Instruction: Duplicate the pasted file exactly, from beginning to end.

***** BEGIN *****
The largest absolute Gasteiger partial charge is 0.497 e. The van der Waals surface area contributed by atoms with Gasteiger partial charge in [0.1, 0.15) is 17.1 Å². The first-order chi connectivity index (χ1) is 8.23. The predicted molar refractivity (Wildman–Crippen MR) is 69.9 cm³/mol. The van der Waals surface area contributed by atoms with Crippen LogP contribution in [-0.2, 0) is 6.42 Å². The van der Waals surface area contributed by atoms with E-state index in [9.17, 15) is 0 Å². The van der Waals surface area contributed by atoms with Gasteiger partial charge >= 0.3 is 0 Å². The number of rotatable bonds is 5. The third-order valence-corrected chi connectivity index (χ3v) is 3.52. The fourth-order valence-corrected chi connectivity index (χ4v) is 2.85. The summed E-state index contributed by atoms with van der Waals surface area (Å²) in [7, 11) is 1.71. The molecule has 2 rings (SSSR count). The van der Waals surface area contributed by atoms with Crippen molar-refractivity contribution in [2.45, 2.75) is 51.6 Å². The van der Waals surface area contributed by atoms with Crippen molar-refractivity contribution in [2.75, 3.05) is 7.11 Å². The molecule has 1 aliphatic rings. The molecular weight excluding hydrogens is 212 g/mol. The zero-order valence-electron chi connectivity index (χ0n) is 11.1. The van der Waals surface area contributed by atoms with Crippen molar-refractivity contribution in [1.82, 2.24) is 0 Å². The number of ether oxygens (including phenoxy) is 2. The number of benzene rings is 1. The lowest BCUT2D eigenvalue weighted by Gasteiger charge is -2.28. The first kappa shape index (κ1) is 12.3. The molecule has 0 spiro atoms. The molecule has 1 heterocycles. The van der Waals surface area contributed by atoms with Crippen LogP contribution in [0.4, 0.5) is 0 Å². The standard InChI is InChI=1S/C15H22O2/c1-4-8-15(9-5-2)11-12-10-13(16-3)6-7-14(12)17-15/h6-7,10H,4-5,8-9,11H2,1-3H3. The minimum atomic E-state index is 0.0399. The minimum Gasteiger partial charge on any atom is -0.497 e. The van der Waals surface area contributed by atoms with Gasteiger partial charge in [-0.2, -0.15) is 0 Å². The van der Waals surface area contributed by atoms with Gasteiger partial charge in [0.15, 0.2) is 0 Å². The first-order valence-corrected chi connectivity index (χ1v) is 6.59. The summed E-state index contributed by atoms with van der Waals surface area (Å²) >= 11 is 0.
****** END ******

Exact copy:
The largest absolute Gasteiger partial charge is 0.497 e. The van der Waals surface area contributed by atoms with Gasteiger partial charge in [0.1, 0.15) is 17.1 Å². The first-order chi connectivity index (χ1) is 8.23. The predicted molar refractivity (Wildman–Crippen MR) is 69.9 cm³/mol. The van der Waals surface area contributed by atoms with Crippen LogP contribution in [-0.2, 0) is 6.42 Å². The van der Waals surface area contributed by atoms with E-state index in [9.17, 15) is 0 Å². The van der Waals surface area contributed by atoms with Gasteiger partial charge >= 0.3 is 0 Å². The number of rotatable bonds is 5. The third-order valence-corrected chi connectivity index (χ3v) is 3.52. The fourth-order valence-corrected chi connectivity index (χ4v) is 2.85. The summed E-state index contributed by atoms with van der Waals surface area (Å²) in [7, 11) is 1.71. The molecule has 2 rings (SSSR count). The van der Waals surface area contributed by atoms with Crippen molar-refractivity contribution in [2.45, 2.75) is 51.6 Å². The van der Waals surface area contributed by atoms with Crippen molar-refractivity contribution in [2.75, 3.05) is 7.11 Å². The molecule has 1 aliphatic rings. The molecular weight excluding hydrogens is 212 g/mol. The zero-order valence-electron chi connectivity index (χ0n) is 11.1. The van der Waals surface area contributed by atoms with Crippen molar-refractivity contribution in [1.82, 2.24) is 0 Å². The number of ether oxygens (including phenoxy) is 2. The number of benzene rings is 1. The lowest BCUT2D eigenvalue weighted by Gasteiger charge is -2.28. The first kappa shape index (κ1) is 12.3. The molecule has 0 spiro atoms. The molecule has 1 heterocycles. The van der Waals surface area contributed by atoms with Crippen LogP contribution in [0.4, 0.5) is 0 Å². The standard InChI is InChI=1S/C15H22O2/c1-4-8-15(9-5-2)11-12-10-13(16-3)6-7-14(12)17-15/h6-7,10H,4-5,8-9,11H2,1-3H3. The minimum atomic E-state index is 0.0399. The minimum Gasteiger partial charge on any atom is -0.497 e. The van der Waals surface area contributed by atoms with Gasteiger partial charge in [-0.2, -0.15) is 0 Å². The van der Waals surface area contributed by atoms with Gasteiger partial charge in [0.15, 0.2) is 0 Å². The first-order valence-corrected chi connectivity index (χ1v) is 6.59. The summed E-state index contributed by atoms with van der Waals surface area (Å²) >= 11 is 0.